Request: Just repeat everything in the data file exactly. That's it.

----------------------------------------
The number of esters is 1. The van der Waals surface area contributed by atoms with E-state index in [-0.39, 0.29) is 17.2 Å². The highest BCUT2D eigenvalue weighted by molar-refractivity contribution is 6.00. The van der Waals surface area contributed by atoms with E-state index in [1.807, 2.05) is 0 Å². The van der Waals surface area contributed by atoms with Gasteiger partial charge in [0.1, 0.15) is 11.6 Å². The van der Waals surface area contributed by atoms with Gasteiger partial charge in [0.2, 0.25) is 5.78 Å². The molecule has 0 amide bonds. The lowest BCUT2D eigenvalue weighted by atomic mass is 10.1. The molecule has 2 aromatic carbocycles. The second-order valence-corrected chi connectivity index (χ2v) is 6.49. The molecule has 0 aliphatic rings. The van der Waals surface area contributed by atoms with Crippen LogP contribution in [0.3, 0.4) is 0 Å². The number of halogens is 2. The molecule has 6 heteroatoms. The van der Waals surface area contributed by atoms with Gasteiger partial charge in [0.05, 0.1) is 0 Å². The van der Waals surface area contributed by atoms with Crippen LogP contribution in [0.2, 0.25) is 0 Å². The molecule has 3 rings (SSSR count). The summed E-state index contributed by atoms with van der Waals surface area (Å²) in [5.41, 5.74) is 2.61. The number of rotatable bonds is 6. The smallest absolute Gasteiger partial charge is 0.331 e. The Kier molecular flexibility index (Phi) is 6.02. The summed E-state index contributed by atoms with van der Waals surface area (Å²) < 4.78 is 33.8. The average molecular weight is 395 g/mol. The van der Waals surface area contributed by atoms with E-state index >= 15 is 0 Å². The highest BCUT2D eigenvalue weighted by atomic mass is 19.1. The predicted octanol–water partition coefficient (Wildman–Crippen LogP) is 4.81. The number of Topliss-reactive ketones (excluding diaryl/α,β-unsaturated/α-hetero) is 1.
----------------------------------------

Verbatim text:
The number of esters is 1. The van der Waals surface area contributed by atoms with E-state index in [-0.39, 0.29) is 17.2 Å². The highest BCUT2D eigenvalue weighted by molar-refractivity contribution is 6.00. The van der Waals surface area contributed by atoms with E-state index in [1.807, 2.05) is 0 Å². The van der Waals surface area contributed by atoms with Gasteiger partial charge in [0.1, 0.15) is 11.6 Å². The van der Waals surface area contributed by atoms with Gasteiger partial charge in [0.2, 0.25) is 5.78 Å². The molecule has 0 amide bonds. The lowest BCUT2D eigenvalue weighted by atomic mass is 10.1. The molecule has 2 aromatic carbocycles. The second-order valence-corrected chi connectivity index (χ2v) is 6.49. The molecule has 0 aliphatic rings. The van der Waals surface area contributed by atoms with Crippen LogP contribution in [0.3, 0.4) is 0 Å². The number of halogens is 2. The molecule has 6 heteroatoms. The van der Waals surface area contributed by atoms with Gasteiger partial charge in [0.05, 0.1) is 0 Å². The van der Waals surface area contributed by atoms with Crippen LogP contribution in [0.2, 0.25) is 0 Å². The molecule has 3 rings (SSSR count). The summed E-state index contributed by atoms with van der Waals surface area (Å²) in [5.41, 5.74) is 2.61. The number of rotatable bonds is 6. The smallest absolute Gasteiger partial charge is 0.331 e. The Kier molecular flexibility index (Phi) is 6.02. The summed E-state index contributed by atoms with van der Waals surface area (Å²) < 4.78 is 33.8. The average molecular weight is 395 g/mol. The van der Waals surface area contributed by atoms with E-state index >= 15 is 0 Å². The highest BCUT2D eigenvalue weighted by atomic mass is 19.1. The predicted octanol–water partition coefficient (Wildman–Crippen LogP) is 4.81. The number of Topliss-reactive ketones (excluding diaryl/α,β-unsaturated/α-hetero) is 1.